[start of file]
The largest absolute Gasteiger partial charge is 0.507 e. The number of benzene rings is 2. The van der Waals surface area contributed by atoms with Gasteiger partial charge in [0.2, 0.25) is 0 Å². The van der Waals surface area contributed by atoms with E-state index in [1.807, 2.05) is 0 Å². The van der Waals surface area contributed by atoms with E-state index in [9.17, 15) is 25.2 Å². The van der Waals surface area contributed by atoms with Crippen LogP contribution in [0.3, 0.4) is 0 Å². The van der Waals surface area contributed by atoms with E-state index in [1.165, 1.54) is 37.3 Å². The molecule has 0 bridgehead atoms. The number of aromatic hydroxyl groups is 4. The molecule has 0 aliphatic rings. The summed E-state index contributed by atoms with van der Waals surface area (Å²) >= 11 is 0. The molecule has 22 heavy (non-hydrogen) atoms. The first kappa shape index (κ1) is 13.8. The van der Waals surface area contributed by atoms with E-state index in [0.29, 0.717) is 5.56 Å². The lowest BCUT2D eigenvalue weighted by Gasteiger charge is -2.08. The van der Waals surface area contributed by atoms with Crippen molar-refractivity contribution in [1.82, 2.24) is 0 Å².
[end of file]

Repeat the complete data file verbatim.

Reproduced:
The largest absolute Gasteiger partial charge is 0.507 e. The number of benzene rings is 2. The van der Waals surface area contributed by atoms with Gasteiger partial charge in [0.2, 0.25) is 0 Å². The van der Waals surface area contributed by atoms with E-state index in [1.807, 2.05) is 0 Å². The van der Waals surface area contributed by atoms with E-state index in [9.17, 15) is 25.2 Å². The van der Waals surface area contributed by atoms with Crippen LogP contribution in [0.3, 0.4) is 0 Å². The van der Waals surface area contributed by atoms with E-state index in [1.165, 1.54) is 37.3 Å². The molecule has 0 bridgehead atoms. The number of aromatic hydroxyl groups is 4. The molecule has 0 aliphatic rings. The summed E-state index contributed by atoms with van der Waals surface area (Å²) >= 11 is 0. The molecule has 22 heavy (non-hydrogen) atoms. The first kappa shape index (κ1) is 13.8. The van der Waals surface area contributed by atoms with E-state index in [0.29, 0.717) is 5.56 Å². The lowest BCUT2D eigenvalue weighted by Gasteiger charge is -2.08. The van der Waals surface area contributed by atoms with Crippen molar-refractivity contribution in [1.82, 2.24) is 0 Å².